ZTA rallies tourism players to rebuild Old Bulawayo 

Source: ZTA rallies tourism players to rebuild Old Bulawayo – NewsDay Zimbabwe

By NQOBANI NDLOVU

THE Zimbabwe Tourism Authority (ZTA) has rallied players in the tourism sector to provide material and financial resources towards the reconstruction of King Lobengula’s first capital, Old Bulawayo, which was gutted by a veld fire in August 2010.

Old Bulawayo is located 15km southeast of Bulawayo, along Burnside Road.

It is one of the leading cultural heritage sites associated with the pre-colonial Ndebele kingdom.

The reconstruction of the site has been delayed by bureaucratic bundling among the late Ndebele king’s descendants, the Khumalo family, and the National Museums and Monuments of Zimbabwe (NMMZ).

“In 2010, a catastrophic fire burnt the Old Bulawayo National Monument. In assisting the National Museums and Monuments of Zimbabwe with the reconstruction of the historical site, ZTA sponsored and completed the installation of a borehole,” the ZTA said in a statement.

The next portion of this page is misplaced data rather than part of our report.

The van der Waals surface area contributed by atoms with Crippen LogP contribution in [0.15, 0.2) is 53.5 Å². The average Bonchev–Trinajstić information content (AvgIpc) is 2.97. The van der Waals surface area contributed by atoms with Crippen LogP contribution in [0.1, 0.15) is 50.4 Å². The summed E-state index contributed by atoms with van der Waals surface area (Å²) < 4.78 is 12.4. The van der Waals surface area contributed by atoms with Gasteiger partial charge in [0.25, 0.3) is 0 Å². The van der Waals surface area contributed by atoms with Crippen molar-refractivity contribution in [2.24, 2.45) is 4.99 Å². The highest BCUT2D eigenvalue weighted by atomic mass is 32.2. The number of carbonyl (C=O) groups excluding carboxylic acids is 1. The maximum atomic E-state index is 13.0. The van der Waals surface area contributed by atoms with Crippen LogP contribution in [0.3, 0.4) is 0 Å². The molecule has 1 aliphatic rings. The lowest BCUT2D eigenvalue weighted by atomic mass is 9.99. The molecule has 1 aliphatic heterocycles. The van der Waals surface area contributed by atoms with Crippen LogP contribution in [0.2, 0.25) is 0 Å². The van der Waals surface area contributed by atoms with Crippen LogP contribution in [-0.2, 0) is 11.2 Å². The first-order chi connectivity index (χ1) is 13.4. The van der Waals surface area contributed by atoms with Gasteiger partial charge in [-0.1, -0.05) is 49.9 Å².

“Old Bulawayo is a significant development site of the Ndebele people and their rich culture, it was King Lobengula’s first capital. ZTA is rallying the tourism sector to contribute towards the reconstruction of this significant mark of our history and heritage. The complete reconstruction of Old Bulawayo further reinforces the city’s status as Zimbabwe’s must-visit cultural hub.”

Old Bulawayo was established by King Lobengula as his capital in 1870 after the death of his father King Mzilikazi in 1868.

In 1881, after 11 years of occupation, one of the king’s indunas, Magwegwe Fuyane, played a leading role in burning down the capital after which Lobengula and his people moved northwards to the present-day State House in Sauerstown, Bulawayo.

In 1990, the NMMZ identified koBulawayo as suitable for an educational and tourist centre.

In 1998, it was reconstructed as a theme park. Structures such as a wagon shed, the outer palisade, King Lobengula’s palace, eight beehive huts and a cattle kraal, as well as a nearby interpretive centre, were constructed.

In August 2010, a veld fire swept through the site, destroying much of what had been rebuilt.

Only the interpretive centre survived the inferno.

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